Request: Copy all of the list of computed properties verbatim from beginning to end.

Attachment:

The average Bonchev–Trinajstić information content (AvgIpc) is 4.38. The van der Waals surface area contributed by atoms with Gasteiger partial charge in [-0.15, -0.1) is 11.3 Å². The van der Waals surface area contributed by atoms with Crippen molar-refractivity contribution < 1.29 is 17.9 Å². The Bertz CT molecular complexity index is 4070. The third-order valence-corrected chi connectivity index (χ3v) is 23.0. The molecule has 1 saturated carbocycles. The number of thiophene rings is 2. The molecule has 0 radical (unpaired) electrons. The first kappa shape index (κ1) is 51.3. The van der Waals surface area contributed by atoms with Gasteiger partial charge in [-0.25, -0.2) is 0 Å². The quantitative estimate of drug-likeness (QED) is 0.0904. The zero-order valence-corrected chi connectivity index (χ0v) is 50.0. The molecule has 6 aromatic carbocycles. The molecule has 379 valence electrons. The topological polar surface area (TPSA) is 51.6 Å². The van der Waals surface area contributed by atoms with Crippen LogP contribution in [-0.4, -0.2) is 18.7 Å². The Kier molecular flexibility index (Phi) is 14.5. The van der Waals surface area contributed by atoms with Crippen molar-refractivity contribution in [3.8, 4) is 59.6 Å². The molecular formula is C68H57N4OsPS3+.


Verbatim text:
The average Bonchev–Trinajstić information content (AvgIpc) is 4.38. The van der Waals surface area contributed by atoms with Gasteiger partial charge in [-0.15, -0.1) is 11.3 Å². The van der Waals surface area contributed by atoms with Crippen molar-refractivity contribution < 1.29 is 17.9 Å². The Bertz CT molecular complexity index is 4070. The third-order valence-corrected chi connectivity index (χ3v) is 23.0. The molecule has 1 saturated carbocycles. The number of thiophene rings is 2. The molecule has 0 radical (unpaired) electrons. The first kappa shape index (κ1) is 51.3. The van der Waals surface area contributed by atoms with Gasteiger partial charge in [-0.25, -0.2) is 0 Å². The quantitative estimate of drug-likeness (QED) is 0.0904. The zero-order valence-corrected chi connectivity index (χ0v) is 50.0. The molecule has 6 aromatic carbocycles. The molecule has 379 valence electrons. The topological polar surface area (TPSA) is 51.6 Å². The van der Waals surface area contributed by atoms with Crippen LogP contribution in [-0.4, -0.2) is 18.7 Å². The Kier molecular flexibility index (Phi) is 14.5. The van der Waals surface area contributed by atoms with Crippen molar-refractivity contribution in [3.8, 4) is 59.6 Å². The molecular formula is C68H57N4OsPS3+.